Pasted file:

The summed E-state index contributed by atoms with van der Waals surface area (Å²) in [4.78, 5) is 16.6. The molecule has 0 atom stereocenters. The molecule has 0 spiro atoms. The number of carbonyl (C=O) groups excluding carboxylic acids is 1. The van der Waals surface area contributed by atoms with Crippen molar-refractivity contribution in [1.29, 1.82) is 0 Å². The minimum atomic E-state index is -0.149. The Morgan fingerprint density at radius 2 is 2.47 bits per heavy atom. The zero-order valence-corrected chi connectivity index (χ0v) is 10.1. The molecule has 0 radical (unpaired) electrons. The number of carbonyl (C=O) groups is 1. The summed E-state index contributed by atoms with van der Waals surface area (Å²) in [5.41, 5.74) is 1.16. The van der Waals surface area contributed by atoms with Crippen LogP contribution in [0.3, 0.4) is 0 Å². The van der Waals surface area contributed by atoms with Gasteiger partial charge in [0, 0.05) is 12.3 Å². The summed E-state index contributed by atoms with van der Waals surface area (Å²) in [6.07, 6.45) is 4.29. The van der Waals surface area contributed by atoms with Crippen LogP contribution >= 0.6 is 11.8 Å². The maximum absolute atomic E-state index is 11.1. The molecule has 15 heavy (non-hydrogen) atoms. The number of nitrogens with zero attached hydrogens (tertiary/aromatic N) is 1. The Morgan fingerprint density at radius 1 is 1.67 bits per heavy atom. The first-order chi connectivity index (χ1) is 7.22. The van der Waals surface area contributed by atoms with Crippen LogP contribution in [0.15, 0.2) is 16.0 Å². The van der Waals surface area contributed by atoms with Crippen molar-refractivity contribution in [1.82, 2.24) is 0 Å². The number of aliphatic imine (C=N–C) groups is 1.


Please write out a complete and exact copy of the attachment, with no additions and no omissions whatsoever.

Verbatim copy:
The summed E-state index contributed by atoms with van der Waals surface area (Å²) in [4.78, 5) is 16.6. The molecule has 0 atom stereocenters. The molecule has 0 spiro atoms. The number of carbonyl (C=O) groups excluding carboxylic acids is 1. The van der Waals surface area contributed by atoms with Crippen molar-refractivity contribution in [1.29, 1.82) is 0 Å². The minimum atomic E-state index is -0.149. The Morgan fingerprint density at radius 2 is 2.47 bits per heavy atom. The zero-order valence-corrected chi connectivity index (χ0v) is 10.1. The molecule has 0 radical (unpaired) electrons. The number of carbonyl (C=O) groups is 1. The summed E-state index contributed by atoms with van der Waals surface area (Å²) in [5.41, 5.74) is 1.16. The van der Waals surface area contributed by atoms with Crippen LogP contribution in [0.3, 0.4) is 0 Å². The van der Waals surface area contributed by atoms with Gasteiger partial charge in [0, 0.05) is 12.3 Å². The summed E-state index contributed by atoms with van der Waals surface area (Å²) in [6.07, 6.45) is 4.29. The van der Waals surface area contributed by atoms with Crippen LogP contribution >= 0.6 is 11.8 Å². The maximum absolute atomic E-state index is 11.1. The molecule has 15 heavy (non-hydrogen) atoms. The number of nitrogens with zero attached hydrogens (tertiary/aromatic N) is 1. The Morgan fingerprint density at radius 1 is 1.67 bits per heavy atom. The first-order chi connectivity index (χ1) is 7.22. The van der Waals surface area contributed by atoms with Crippen LogP contribution in [0.15, 0.2) is 16.0 Å². The van der Waals surface area contributed by atoms with Crippen molar-refractivity contribution in [1.82, 2.24) is 0 Å². The number of aliphatic imine (C=N–C) groups is 1.